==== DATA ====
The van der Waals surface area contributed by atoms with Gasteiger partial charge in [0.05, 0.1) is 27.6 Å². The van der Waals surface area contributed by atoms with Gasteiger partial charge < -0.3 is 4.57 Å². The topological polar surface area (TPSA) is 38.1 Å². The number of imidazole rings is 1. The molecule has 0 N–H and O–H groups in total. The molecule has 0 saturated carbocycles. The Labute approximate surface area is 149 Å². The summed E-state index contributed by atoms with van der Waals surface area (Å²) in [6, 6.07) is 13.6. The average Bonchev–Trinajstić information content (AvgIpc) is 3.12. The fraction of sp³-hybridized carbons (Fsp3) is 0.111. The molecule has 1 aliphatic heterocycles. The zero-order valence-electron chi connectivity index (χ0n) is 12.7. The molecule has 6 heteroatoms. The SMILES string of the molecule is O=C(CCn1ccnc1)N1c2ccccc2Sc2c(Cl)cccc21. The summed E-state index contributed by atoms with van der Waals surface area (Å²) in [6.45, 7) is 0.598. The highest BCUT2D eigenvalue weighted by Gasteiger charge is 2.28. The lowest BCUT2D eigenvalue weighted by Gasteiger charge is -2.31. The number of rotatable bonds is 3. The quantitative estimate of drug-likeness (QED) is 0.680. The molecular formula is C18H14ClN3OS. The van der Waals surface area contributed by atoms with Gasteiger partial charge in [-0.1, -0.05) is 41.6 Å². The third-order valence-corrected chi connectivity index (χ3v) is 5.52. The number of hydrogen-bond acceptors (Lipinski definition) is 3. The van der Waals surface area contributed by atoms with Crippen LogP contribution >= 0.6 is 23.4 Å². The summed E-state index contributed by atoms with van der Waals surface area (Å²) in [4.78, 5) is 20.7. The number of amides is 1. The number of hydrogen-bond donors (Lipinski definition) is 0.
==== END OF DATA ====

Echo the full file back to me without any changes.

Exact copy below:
The van der Waals surface area contributed by atoms with Gasteiger partial charge in [0.05, 0.1) is 27.6 Å². The van der Waals surface area contributed by atoms with Gasteiger partial charge < -0.3 is 4.57 Å². The topological polar surface area (TPSA) is 38.1 Å². The number of imidazole rings is 1. The molecule has 0 N–H and O–H groups in total. The molecule has 0 saturated carbocycles. The Labute approximate surface area is 149 Å². The summed E-state index contributed by atoms with van der Waals surface area (Å²) in [6, 6.07) is 13.6. The average Bonchev–Trinajstić information content (AvgIpc) is 3.12. The fraction of sp³-hybridized carbons (Fsp3) is 0.111. The molecule has 1 aliphatic heterocycles. The zero-order valence-electron chi connectivity index (χ0n) is 12.7. The molecule has 6 heteroatoms. The SMILES string of the molecule is O=C(CCn1ccnc1)N1c2ccccc2Sc2c(Cl)cccc21. The summed E-state index contributed by atoms with van der Waals surface area (Å²) in [6.45, 7) is 0.598. The highest BCUT2D eigenvalue weighted by Gasteiger charge is 2.28. The lowest BCUT2D eigenvalue weighted by Gasteiger charge is -2.31. The number of rotatable bonds is 3. The quantitative estimate of drug-likeness (QED) is 0.680. The molecular formula is C18H14ClN3OS. The van der Waals surface area contributed by atoms with Gasteiger partial charge in [-0.1, -0.05) is 41.6 Å². The third-order valence-corrected chi connectivity index (χ3v) is 5.52. The number of hydrogen-bond acceptors (Lipinski definition) is 3. The van der Waals surface area contributed by atoms with Crippen LogP contribution >= 0.6 is 23.4 Å². The summed E-state index contributed by atoms with van der Waals surface area (Å²) in [4.78, 5) is 20.7. The number of amides is 1. The number of hydrogen-bond donors (Lipinski definition) is 0.